Littledata’s web app gives you simple and actionable insights into your website's performance. Our app scours through hundreds of Google Analytics metrics and trends, in order to give you summarised reports, alerts on significant changes, custom reports and benchmarks against competitor sites. This guide will give you the ins-and-outs of how we generate those important reports that help you make decisions in driving your business. Here’s a glimpse of what’s below: Free core reporting for unlimited users How to authorise access to your Google Analytics data Picking the right Google Analytics view for reporting Our range of reporting features, including custom reports and industry benchmarks How to check significant changes and page trends Long-term tracking and reporting You’ve signed up - what are the benefits? So you’ve now signed up and you’re ready to get started… but what are the benefits of signing up? Well… You’re getting automated reporting, meaning our web app looks through all of your Google Analytics reports to find significant changes. There are over 100 of them, so it will save you a lot of time not having to look through these manually. We split these findings across 5 different sections so you know quickly what you can find under each. We help you keep your data clean by looking for spam referrals. This has been a common problem for a while and a fix can be complex to set up. So we’ve created a feature that does it automatically for you (or you just need to approve it when you see it). If you get new spam referrals, we’ll spot these and let you know again. We’re also benchmarking your site against other websites, so you know where you have a competitive advantage and where you don’t. On top of all these goodies, there’s no installation needed so you get access to our web app right away! We recently updated a few important aspects of our app and you can read all about them in our blog post: New in Littledata: an improved navigation, trend detection algorithm, and more. Accessing your Google Analytics data As a Google Analytics user, you will already be sending data to Google every time someone interacts with your website or app. Google Analytics provides an API, where our app can query this underlying data and provide you with summary reports. During the signup, you would have seen an authorisation window, asking for permission to view your Google Analytics data. This means you granted us READ access. Be assured, that we will not be able to change any data or settings in your Google Analytics. Your data is viewed only by the algorithms in the web app. You pick which Google Analytics view to report on Once you’ve authorised the access, you will select the Google Analytics view that you want to set up reporting for. Some companies will have multiple views set up for a particular website. They might have subtly different data – for example, one excludes traffic from company offices or focuses on the blog traffic only – so pick the most appropriate one. If you’ve made a mistake in choosing your view or want to set up another one, don’t worry, you can always do it by clicking on the existing view in the top-right corner and selecting the option ‘set up another site’ from the drop-down menu! During the initial signup, we ask for an email where you want to get your alerts. This is because a lot of people don’t necessarily use the same email address to access Google Analytics and check their emails. Don’t worry… we’re not going to spam you, we just want to make sure you don’t miss any of your reports! When you get to the reports list, you might see something like this: Now, don’t be sad if you’re not seeing anything quite yet - we’re still checking and will only let you know when there’s something interesting to check. Just be sure to check back or wait for an email alert from your talented expert! Google Analytics Audit The first thing that we are going to analyse is your setup, in order to see what is working on your website and what is not working properly. There are more than 10 Google Analytics checks that we are verifying. The audit is almost instant and it will give you an idea about what is happening throughout your website. For each correct check, there will be provided a brief description and the dates when it was verified, whereas for the wrong checks there will be a guide on how to fix that issue and also the dates when it was found as faulty setup. Some of the checks include aspects about demographics tracking, excluding spammers, checkout steps, visitors' anonymity, campaign tagging on social and email, exclusion of company traffic, if conversion goals are set up and many other. If you ever have doubts regarding what to do or where to check, you can book a free 30 minutes consultation with our experts. They will offer guidance to set up your account in order to have accurate reporting. Dashboard If you are tired of getting complicated graphs and endless tables, our dashboard will be exactly what you need. This feature will present a clear picture of your online business performance through graphs and stats reporting the most important metrics for your website. Don't forget to set the metrics that best apply to your business from the settings page (see below more details). One of the advantages of the smart dashboard is the ability to compare the current day/week/month with a previous date range. This feature will allow you to contrast the metrics that matter to you in order to target adds or marketing campaigns in periods that generate profit for you. Custom reports Our consultants can create for you easy-to-understand custom reports that reflect the traffic or transactions from your website. The numbers are transformed into tables, pie-charts and graphs that can be interpreted by anyone in your team. We created some general custom reports - conversion rate by channel or by device, changes in landing page value, product category revenue and purchases by blog post. You can choose one of those custom reports or have us create something entirely new for you. Either way, we review every new custom report by hand to ensure proper setup and accurate data. Free users get one basic custom report with setup by our team of experts. Pro users can take advantage of all custom report templates and even work with our consultants to create something new. Accuracy guaranteed – link to prices. Benchmarks Here, you’ll find the performance of your web analytics compared with aggregated data from other companies. You will be able to compare your web performance, conversion rate, bounce rates and more to a benchmark, which is created by analysing more than 3000 other websites. The data is gathered anonymously from Google Analytics to give you insight into how your digital product or online marketing is performing. For example, you can find out how you compare (whether above or below median) to other websites and adjust your campaigns in order to generate growth. Alerts This report shows you trends in your data and includes in-app alerts. It will highlight significant changes, giving you details into what they mean and what to investigate. You can always customise the notifications that we will send via email from the settings section. Get the most out of your reporting - adjust your settings We’ve got a few important sections in your settings that we’d like to highlight, to make sure your reporting runs smoothly! First, adjust your revenue settings based on your website’s income generation. This will allow you to receive accurate alerts about how changes in your traffic affected your income. This will be done automatically if you have an enhanced ecommerce setup in your Google Analytics account. Second, you have your metrics and your segments, where you can select which reports you want to see based on the standard, predefined metrics or segments in Google Analytics. This will help you define your goals and see the relevant reports necessary to increase performance. Lastly, you notifications settings, where you can set up email alert frequency or recipients. In this way to can always be informed and also be able to share with your team the important alerts regarding changes in your website. You always have the option of adjusting this at any time. But, we recommend you get this setup, as this will allow you to get the most relevant reports for your company. You can find this section by pressing the settings icon in the top-right corner of your screen, and then clicking report preferences. Every day we look for significant changes and trending pages There are over 100 Google Analytics reports and our clever algorithm scans through all of them, finding the most interesting changes to highlight. We recently improved that algorithm, and luckily for you, you can read all about how we made the detection of significant trends in your traffic easier to see. It’s been live since August, giving you fewer distractions and more significant alerts tailored to your company’s goals. Every morning (around 4am local time) our app fetches your traffic data from the previous period – broken down into relevant segments, like mobile traffic from organic search – and compares it against a pattern from the previous day, week, or month depending on the type of report. This isn’t just signalling whether a metric has changed – web traffic is unpredictable and changes every day (scientists call this ‘noise’). We are looking for how likely a specific value was out of line with the recent pattern. We are selective about the reports you see in the interface so we’ve set up the algorithm to find changes in trends in which we are 95% sure of the importance of the change. But to adjust which changes you actually get alerted to, you can change the significance to be much more limiting, like 98% or 99%, so that you get email alerts only in those cases We also use smiley faces to help you see quickly which changes are good or bad. If you’re particularly interested in “bad” things happening in your traffic to address potential issues, then you should look out for red sad faces to help you pinpoint these reports on the list. We email the most significant changes to you Every day – but only if you have significant changes – we generate a summary email, with the highest priority reports you should look at. An example change might be that 'the bounce rate from natural search traffic is down by 8% yesterday’ or 'the worst performing mobile device resulted in 59 fewer engaged visits'. If you usually get a consistent bounce rate for natural / organic search traffic, and one day that changes, then you should investigate why. Need to change your email settings? You can always adjust the frequency or add more colleagues so they can stay on top of the changes. If the reports you get are not the ones you need, based on your goals, remember you can always adjust your settings! Every Sunday or first of the month, we look for changes Every week (Sunday) or month (first of the month) we look for long-term trends – which are only visible when comparing the last week with the previous week. You should get more alerts on a Sunday. If you have a site with under 10,000 visits a month, you are likely to see more changes week-by-week then day-by-day. Already signed up? Login and check the setup of your reports. Need help with the process or have any questions? We’re always available to help, whether you need help with existing reports, need help finding the best reports for your company, are interested in the reports we’re currently working on and/or want us to provide feedback. Feel free to contact one of our experts or ask them in the web app. We hope you enjoy the web app and all of the wonderful reports and insights included! Happy analysing! This blog post was last updated in June 2017. Further reading: New in Littledata: an improved navigation, trend detection algorithm, and more Making the detection of significant trends in your traffic easier to see 9 tips for marketers using Google Analytics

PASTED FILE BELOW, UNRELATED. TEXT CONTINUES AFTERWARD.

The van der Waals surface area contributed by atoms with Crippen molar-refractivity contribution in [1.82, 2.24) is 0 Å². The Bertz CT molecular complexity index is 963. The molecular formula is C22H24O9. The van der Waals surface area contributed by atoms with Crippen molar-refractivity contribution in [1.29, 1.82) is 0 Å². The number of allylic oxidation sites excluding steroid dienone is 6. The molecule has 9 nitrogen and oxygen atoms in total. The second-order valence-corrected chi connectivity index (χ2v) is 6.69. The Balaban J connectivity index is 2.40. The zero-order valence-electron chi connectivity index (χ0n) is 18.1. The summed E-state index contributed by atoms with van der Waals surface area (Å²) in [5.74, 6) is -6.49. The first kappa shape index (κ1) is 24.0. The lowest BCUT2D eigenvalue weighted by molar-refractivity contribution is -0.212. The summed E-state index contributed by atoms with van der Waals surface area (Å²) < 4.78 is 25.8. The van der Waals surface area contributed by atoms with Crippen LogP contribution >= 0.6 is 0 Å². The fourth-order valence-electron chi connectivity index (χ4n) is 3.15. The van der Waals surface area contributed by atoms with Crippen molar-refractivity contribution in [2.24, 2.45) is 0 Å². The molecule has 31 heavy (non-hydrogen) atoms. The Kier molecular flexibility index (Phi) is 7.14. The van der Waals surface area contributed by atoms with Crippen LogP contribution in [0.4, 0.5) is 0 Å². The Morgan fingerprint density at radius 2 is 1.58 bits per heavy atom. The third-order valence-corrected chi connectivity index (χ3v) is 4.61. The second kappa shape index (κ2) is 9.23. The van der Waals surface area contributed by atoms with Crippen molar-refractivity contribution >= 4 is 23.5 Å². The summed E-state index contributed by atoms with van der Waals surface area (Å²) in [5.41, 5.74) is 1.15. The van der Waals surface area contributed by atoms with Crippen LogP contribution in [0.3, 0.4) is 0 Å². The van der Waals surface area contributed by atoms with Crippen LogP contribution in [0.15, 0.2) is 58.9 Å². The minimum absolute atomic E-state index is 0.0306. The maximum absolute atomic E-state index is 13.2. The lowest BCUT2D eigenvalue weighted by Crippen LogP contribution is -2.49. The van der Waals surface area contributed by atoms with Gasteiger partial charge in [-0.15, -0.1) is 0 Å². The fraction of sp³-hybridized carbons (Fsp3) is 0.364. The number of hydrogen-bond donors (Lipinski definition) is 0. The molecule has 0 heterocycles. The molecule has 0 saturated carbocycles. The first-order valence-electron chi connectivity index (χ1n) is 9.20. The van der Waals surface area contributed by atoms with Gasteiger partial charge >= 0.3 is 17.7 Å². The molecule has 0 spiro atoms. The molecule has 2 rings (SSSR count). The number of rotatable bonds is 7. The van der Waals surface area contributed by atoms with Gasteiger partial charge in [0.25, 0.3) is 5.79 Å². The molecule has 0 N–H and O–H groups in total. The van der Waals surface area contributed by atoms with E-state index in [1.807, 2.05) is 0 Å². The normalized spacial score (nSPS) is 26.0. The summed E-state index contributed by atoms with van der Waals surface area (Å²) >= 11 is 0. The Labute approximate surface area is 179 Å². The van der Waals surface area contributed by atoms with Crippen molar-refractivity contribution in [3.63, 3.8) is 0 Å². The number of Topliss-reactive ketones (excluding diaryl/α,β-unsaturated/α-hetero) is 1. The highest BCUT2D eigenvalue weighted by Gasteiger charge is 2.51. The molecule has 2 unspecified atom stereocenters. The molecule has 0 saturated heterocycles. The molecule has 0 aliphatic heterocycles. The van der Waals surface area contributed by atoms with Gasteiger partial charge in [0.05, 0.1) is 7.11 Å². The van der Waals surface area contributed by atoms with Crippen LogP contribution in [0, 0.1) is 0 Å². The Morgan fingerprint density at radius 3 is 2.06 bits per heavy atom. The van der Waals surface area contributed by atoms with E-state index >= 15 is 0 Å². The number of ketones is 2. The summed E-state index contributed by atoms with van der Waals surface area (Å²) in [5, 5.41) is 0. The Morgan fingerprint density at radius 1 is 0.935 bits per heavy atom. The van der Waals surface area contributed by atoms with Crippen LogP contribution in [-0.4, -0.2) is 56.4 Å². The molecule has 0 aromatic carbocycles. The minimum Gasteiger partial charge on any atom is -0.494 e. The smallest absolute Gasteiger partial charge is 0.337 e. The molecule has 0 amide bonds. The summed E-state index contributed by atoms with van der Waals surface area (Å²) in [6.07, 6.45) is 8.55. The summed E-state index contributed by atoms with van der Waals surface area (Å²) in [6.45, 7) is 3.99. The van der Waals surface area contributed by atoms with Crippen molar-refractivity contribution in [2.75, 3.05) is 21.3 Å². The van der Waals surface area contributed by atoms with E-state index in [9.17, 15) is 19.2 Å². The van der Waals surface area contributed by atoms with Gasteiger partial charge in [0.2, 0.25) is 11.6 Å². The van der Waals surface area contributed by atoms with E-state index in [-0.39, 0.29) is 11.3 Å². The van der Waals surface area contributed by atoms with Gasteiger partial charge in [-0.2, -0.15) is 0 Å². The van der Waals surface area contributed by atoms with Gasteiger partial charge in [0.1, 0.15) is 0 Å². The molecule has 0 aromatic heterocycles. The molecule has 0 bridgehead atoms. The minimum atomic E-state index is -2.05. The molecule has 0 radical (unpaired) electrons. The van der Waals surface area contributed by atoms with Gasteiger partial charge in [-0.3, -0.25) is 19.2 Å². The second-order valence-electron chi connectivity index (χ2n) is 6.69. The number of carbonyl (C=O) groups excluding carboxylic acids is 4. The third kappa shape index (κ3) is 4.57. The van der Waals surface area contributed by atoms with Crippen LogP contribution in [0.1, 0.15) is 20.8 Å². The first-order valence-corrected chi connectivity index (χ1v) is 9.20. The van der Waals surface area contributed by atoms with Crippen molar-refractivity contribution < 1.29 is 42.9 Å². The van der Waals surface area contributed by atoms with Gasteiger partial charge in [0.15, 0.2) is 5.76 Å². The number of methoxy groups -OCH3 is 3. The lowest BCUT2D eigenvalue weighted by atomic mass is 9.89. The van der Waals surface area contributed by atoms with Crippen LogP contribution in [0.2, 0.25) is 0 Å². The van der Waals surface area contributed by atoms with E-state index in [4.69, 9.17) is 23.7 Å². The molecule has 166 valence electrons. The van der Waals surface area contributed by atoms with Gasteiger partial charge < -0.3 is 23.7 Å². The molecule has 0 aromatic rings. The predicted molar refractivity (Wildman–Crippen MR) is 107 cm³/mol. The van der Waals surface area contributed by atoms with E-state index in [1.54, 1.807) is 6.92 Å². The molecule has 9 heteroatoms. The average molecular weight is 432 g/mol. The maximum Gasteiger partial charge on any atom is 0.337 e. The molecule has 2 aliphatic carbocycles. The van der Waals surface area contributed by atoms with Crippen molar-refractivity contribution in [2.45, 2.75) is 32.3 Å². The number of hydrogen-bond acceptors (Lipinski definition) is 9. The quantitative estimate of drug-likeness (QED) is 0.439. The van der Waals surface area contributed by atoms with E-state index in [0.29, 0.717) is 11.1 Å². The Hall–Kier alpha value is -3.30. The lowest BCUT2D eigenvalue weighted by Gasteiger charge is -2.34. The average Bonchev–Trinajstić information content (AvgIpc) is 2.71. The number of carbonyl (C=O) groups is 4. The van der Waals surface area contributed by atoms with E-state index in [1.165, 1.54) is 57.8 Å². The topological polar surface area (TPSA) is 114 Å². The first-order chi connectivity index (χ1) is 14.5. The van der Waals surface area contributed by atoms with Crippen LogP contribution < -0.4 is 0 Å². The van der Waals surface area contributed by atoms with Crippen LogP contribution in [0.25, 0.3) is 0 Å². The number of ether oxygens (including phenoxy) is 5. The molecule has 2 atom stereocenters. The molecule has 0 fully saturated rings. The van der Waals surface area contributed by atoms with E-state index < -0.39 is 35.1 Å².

New in Littledata: an improved navigation, trend detection algorithm, and more